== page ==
Patients wait outside, no pharmacists in sight

Number of pharmacists at Lal Bahadur Shastri Hospital is at least 10 times less than the required strength

Lack of manpower at the pharmacy adds to the woes of patients standing in long queues for medicines in Lal Bahadur Shastri Hospital in Khichripur, east Delhi. The patients complain of lack of sensitivity by pharmacists and non-availability of medicines.

Krish, 4, developed a boil on his head. The doctor in the paediatrics department gave some basic medicines to cure the child.

“I went to the medicine shop of the hospital and was snapped at the counter. They threw away my card saying 'we don't keep these medicines'. Next day, however, I got the medicines from a different counter of the same shop," said Sapna Kumari, Krish's mother, a resident of Khirchripur.

The pharmacy which provides free medicines at LBSH has one in-charge and three pharmacists. "The work of a pharmacist involves distributing medicines, making proper entries and explaining the usage to the patients. It takes two to three minutes per patient which makes it 120 patients a day. But each of us has to deal with 1,000 patients a day.

“The mental and physical pressure results in misbehaviour towards the patients. We even do not have chairs and have to stand all day while distributing medicines," said a senior pharmacist at LBSH.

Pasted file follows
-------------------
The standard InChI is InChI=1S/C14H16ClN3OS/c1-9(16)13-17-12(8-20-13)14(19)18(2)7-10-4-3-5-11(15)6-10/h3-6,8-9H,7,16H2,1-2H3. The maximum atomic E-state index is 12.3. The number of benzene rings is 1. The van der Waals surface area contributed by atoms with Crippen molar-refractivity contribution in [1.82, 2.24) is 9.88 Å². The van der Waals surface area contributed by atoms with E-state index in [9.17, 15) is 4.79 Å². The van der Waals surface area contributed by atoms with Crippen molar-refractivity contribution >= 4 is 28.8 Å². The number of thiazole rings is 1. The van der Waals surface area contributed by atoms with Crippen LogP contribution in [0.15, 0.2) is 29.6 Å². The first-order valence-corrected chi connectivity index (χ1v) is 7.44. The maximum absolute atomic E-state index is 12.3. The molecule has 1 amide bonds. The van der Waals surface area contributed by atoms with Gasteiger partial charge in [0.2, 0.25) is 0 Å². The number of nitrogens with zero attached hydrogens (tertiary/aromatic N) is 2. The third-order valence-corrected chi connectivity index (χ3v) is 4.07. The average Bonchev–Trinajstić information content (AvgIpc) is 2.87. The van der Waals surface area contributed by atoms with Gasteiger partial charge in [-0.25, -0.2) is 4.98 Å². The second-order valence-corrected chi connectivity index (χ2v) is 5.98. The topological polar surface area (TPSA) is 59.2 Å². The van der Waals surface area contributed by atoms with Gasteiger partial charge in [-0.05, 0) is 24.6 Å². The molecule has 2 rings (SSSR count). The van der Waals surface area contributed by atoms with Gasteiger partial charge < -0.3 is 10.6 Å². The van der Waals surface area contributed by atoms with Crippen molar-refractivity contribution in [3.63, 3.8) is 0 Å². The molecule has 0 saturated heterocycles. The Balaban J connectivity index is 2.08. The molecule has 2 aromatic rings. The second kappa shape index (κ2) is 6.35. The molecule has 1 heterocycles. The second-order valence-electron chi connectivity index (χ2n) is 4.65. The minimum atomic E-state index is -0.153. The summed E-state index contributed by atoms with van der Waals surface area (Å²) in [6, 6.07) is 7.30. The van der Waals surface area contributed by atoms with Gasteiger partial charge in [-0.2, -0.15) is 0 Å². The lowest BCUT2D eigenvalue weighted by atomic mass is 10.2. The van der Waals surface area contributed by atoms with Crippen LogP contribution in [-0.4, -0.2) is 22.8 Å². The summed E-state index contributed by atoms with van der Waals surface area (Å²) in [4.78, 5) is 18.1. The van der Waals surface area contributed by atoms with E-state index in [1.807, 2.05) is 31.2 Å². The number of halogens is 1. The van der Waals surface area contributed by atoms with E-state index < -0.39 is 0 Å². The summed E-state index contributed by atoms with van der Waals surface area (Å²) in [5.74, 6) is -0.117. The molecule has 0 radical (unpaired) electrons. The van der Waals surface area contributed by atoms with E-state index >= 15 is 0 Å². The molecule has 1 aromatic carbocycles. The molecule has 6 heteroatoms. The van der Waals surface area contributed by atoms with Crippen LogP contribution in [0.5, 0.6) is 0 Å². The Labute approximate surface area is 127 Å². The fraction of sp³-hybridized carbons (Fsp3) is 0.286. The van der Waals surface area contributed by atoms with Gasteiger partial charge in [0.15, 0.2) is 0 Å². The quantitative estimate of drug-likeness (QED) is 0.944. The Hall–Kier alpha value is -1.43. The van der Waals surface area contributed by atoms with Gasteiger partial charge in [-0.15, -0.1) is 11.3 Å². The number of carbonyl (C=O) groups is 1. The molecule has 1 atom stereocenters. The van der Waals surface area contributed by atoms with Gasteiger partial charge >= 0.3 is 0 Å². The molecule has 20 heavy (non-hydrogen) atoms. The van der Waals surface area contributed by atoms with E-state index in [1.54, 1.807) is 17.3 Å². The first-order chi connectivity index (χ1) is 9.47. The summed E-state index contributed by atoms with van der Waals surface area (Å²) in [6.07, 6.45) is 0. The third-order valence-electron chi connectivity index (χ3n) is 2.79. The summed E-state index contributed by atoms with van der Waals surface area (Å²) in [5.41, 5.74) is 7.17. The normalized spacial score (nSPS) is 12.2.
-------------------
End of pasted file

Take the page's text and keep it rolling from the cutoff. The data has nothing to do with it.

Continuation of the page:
The counter for pregnant women opens only for an hour a day, which is managed by a member of an NGO. Otherwise this counter remains always shut. According to norms of the Pharmacy Council of India, a statutory body under the ministry of health and family welfare, a pharmacist is supposed to distribute medicines to nearly 100 patients a day. Going by the number of patients visiting the hospital daily, LBSH requires 30 pharmacists.

It is 10 times more than the current strength. Patients complain of shortage of drugs too. Sunita a resident of Mandawali says she comes regularly to the hospital and some basic drugs are always missing. “They do not have two out of five medicines prescribed by the doctor for my diabetes," she added.

The doctors said that the patients usually get costlier medicines in the hospital but they have to buy cheaper medicines from outside. "The real issue with our hospital is that it is over-crowded. The workforce provided by the government is according to the strength of 100 beds.

“But we receive 3,000 patients a day. Even though all are not admitted, the burden on infrastructure and services is huge. Our doctors are also working beyond their capacity.

The government has the plan to expand the services of the hospital, which will lead to the increase in workforce," said Dr Veer Singh, medical superintendent, LBSH.





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